Geometric Model by Robert Chaffe, a Student of A. Harry Wheeler, Hyperbolic Paraboloid

Description
Suppose two opposite sides of a rectangle are joined by straight lines parallel to the other two sides. Lifting two opposite corners of the rectangle—and keeping the lines taut—one obtains a saddle-shaped figure known as a hyperbolic paraboloid.
This model of a hyperbolic paraboloid was made from balsa wood by Robert Chaffe, a high school student of A. Harry Wheeler in the class of 1937. It is likely that this person is Robert C. Chaffe (1918–1991) who was born in Connecticut, attended high school in Worcester, Massachusetts, graduated from the Worcester Polytechnic Institute in 1942, and seems to have spent his career as a salesman and sales engineer in Worcester and nearby Auburn.
References:
Gerd Fischer, Mathematical Models, vol. 2, Braunschweig/Wiesbaden: Friedr. Vieweg & Sohn, 1986, pp. 3–4.
U.S. Census records.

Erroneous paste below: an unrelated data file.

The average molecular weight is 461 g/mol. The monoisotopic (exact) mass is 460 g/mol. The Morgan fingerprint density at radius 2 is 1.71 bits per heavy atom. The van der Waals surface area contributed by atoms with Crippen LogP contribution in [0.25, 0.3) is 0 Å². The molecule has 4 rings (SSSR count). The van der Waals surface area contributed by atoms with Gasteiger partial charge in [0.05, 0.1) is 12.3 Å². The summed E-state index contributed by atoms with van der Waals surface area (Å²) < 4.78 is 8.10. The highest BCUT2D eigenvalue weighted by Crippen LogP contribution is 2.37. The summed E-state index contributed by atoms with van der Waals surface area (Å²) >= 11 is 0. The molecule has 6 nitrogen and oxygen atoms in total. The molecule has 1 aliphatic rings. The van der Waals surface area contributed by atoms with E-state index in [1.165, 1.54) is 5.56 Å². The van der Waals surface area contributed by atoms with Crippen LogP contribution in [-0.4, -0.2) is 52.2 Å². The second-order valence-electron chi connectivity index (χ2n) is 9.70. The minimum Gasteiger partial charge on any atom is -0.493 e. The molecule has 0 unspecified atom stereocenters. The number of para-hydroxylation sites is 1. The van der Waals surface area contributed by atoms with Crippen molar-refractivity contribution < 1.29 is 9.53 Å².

Massachusetts city directories.
Location
Currently not on view
Object Name
geometric model
date made
1937
teacher of maker
Wheeler, Albert Harry
maker
Chaffe, Robert
Physical Description
wood, balsa (overall material)
tan (overall color)
cut and glued (overall production method/technique)
Measurements
average spatial: 12.5 cm x 21.6 cm x 15.5 cm; 4 29/32 in x 8 1/2 in x 6 3/32 in
place made
United States: Massachusetts, Worcester
ID Number
MA*304723.180
accession number
304723
catalog number
304723.180
subject
Mathematics
See more items in
Medicine and Science: Mathematics
Science & Mathematics
Mathematical Association of America Objects
Data Source
National Museum of American History, Kenneth E. Behring Center

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